Earth Log

1,231 in Fresno still water daily, but many others now conserving

Fresno Mayor Ashley Swearengin's front lawn was turning brown in June, and city officials say most of the residents who were illegally watering daily in June have since changed their ways.
Fresno Mayor Ashley Swearengin's front lawn was turning brown in June, and city officials say most of the residents who were illegally watering daily in June have since changed their ways.

More than three-quarters of the folks who were watering every day in early June changed their ways by early July, say Fresno water leaders.

In June, 5,560 customers were watering daily — using millions of gallons of water in violation of the city’s rules, which only allow twice-a-week landscape irrigation. This month, the number dropped to 1,231.

Fresno is supposed to show a 28% reduction in water use compared to 2013. City officials say residents are succeeding, by and large. Officials are identifying and talking with those who are not complying with watering rules.

The last time I wrote about this issue, people were asking: How does the city know all this stuff? How do they know when I’m watering and how much I’m using? How do they know it’s me and not my neighbor?

I’m sticking with my first answer: computers and smart water meters.

Flush a toilet in the middle of the night, and your water meter knows about it. The meter tells the city’s computer system, which records time and water usage. But there’s more to it.

The city has 133,000-plus accounts. How do they know which one is you?

Your property has an assessor parcel number. Everybody gets one. That parcel number is attached to your water account. So officials can find out exactly which properties are watering at the wrong times.

How do they know the bump in water use is for your landscape and not for something like topping off your swimming pool?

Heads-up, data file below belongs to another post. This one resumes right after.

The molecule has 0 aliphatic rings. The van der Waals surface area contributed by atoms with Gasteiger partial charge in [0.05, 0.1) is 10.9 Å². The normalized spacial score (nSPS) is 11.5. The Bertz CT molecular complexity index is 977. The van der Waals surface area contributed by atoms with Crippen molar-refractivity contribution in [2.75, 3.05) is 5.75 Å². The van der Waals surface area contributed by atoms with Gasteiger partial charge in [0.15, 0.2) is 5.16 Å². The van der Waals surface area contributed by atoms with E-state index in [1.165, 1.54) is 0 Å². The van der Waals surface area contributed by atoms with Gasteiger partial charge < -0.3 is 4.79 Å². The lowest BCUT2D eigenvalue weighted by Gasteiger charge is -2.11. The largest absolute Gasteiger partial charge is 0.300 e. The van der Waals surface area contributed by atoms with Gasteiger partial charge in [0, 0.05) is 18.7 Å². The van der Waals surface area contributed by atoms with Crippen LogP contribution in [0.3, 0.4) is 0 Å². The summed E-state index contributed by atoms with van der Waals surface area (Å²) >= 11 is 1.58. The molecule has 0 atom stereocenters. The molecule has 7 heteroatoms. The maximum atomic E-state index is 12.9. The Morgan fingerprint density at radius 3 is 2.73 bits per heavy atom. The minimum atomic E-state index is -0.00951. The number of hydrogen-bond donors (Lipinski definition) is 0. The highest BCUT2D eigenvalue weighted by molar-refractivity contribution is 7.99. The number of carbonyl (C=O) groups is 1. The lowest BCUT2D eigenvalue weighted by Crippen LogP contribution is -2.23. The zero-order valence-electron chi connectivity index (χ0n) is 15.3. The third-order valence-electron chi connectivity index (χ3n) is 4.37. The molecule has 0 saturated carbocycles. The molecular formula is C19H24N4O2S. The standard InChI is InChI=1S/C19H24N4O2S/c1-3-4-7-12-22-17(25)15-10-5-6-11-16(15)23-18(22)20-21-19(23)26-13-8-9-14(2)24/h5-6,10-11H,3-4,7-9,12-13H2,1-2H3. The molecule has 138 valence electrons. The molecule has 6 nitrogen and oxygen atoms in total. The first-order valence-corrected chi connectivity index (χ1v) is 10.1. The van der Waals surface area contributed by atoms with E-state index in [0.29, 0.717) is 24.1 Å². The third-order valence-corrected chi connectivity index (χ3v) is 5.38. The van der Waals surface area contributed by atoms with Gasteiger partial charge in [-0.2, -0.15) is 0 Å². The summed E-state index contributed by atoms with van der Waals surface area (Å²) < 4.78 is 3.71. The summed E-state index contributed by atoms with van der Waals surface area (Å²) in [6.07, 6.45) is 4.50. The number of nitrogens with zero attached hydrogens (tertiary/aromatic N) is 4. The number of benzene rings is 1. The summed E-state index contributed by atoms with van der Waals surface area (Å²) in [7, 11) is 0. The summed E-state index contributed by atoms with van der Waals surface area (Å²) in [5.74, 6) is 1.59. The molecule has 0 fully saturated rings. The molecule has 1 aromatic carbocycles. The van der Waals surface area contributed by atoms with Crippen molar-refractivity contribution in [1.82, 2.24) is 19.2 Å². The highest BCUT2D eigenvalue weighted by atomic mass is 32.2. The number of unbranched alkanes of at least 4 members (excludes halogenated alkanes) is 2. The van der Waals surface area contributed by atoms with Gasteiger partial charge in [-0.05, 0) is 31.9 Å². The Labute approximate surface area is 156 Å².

City spokesman Mark Standriff says the difference between topping off a pool and watering landscape is pretty distinct. He says topping off a pool requires maybe 100 gallons or so. The landscaping is more like 500 gallons plus.

Standriff also says there’s a pattern of water use for many customers. There’s a 30- to 50-gallon bump between 6 and 7 a.m., then water use drops dramatically throughout the day.

Typically, landscape use will show up as an isolated burst of hundreds of gallons in the evening or in the early morning hours.

The city says it contacts people to check out these big spikes of water use on the wrong days. If a little education fails to stop the violations, there’s a whole process for fining and further educating water customers.

We talked about fines last time. There are more drastic measures. They can restrict the water flow to your house.

City workers can install a device that will slow the amount of water coming into your property from the main line in your neighborhood. It’s an option all over California, but I have not heard of any local city or water company using it yet.

I would not expect to see it in Fresno, but you never know. If we see another dry winter, all kinds of dramatic ideas will be on the table.

Dark and stormy in July

The rainfall over the weekend broke a monthly Fresno record that had stood for more than a century. In July 1913, the city had .33 of an inch of rain. Over the weekend, Fresno got .36 of an inch. The city had .07 of an inch from two brief events earlier this month, so the overall total is .43 of an inch for July.

This is the most significant July rain Fresno has seen in 14 years. And it has been more than two decades — 1992 — since the city had this much rain in the hottest month of the year.

Someone asked if this was the start of El Niño. The National Weather Service in Hanford says the rain came from remnants of Tropical Storm Dolores. I haven’t heard any meteorologists connecting this to El Niño.

But plenty of weather experts are talking about El Niño forming in the Pacific Ocean, as our weekend story said.